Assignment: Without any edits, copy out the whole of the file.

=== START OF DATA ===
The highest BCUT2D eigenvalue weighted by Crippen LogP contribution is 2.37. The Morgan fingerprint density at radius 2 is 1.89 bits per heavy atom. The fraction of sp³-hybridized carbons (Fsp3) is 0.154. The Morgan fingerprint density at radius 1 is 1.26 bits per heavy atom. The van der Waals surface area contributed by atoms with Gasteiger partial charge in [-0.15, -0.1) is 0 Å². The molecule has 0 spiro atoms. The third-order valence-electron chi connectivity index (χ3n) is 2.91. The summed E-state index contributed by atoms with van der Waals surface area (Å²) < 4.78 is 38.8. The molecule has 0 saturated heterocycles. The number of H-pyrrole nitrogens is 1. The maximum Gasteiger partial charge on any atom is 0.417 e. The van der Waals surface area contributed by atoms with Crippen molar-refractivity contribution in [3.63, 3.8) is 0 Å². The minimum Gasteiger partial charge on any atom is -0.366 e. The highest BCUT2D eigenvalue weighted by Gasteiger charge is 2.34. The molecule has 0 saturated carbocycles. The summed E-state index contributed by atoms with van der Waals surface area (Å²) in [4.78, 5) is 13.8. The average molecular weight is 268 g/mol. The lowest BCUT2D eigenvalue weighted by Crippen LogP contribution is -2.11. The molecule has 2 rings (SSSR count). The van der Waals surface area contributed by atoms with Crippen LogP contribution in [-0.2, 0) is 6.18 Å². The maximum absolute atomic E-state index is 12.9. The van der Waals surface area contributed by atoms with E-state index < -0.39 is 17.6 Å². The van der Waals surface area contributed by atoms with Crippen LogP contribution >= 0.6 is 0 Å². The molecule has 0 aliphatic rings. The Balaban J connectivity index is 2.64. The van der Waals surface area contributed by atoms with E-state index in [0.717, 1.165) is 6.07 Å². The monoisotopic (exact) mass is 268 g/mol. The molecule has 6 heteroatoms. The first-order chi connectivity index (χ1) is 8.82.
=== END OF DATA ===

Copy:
The highest BCUT2D eigenvalue weighted by Crippen LogP contribution is 2.37. The Morgan fingerprint density at radius 2 is 1.89 bits per heavy atom. The fraction of sp³-hybridized carbons (Fsp3) is 0.154. The Morgan fingerprint density at radius 1 is 1.26 bits per heavy atom. The van der Waals surface area contributed by atoms with Gasteiger partial charge in [-0.15, -0.1) is 0 Å². The molecule has 0 spiro atoms. The third-order valence-electron chi connectivity index (χ3n) is 2.91. The summed E-state index contributed by atoms with van der Waals surface area (Å²) < 4.78 is 38.8. The molecule has 0 saturated heterocycles. The number of H-pyrrole nitrogens is 1. The maximum Gasteiger partial charge on any atom is 0.417 e. The van der Waals surface area contributed by atoms with Crippen molar-refractivity contribution in [3.63, 3.8) is 0 Å². The minimum Gasteiger partial charge on any atom is -0.366 e. The highest BCUT2D eigenvalue weighted by Gasteiger charge is 2.34. The molecule has 0 saturated carbocycles. The summed E-state index contributed by atoms with van der Waals surface area (Å²) in [4.78, 5) is 13.8. The average molecular weight is 268 g/mol. The lowest BCUT2D eigenvalue weighted by Crippen LogP contribution is -2.11. The molecule has 2 rings (SSSR count). The van der Waals surface area contributed by atoms with Crippen LogP contribution in [-0.2, 0) is 6.18 Å². The maximum absolute atomic E-state index is 12.9. The van der Waals surface area contributed by atoms with E-state index < -0.39 is 17.6 Å². The van der Waals surface area contributed by atoms with Crippen LogP contribution >= 0.6 is 0 Å². The molecule has 0 aliphatic rings. The Balaban J connectivity index is 2.64. The van der Waals surface area contributed by atoms with E-state index in [0.717, 1.165) is 6.07 Å². The monoisotopic (exact) mass is 268 g/mol. The molecule has 6 heteroatoms. The first-order chi connectivity index (χ1) is 8.82.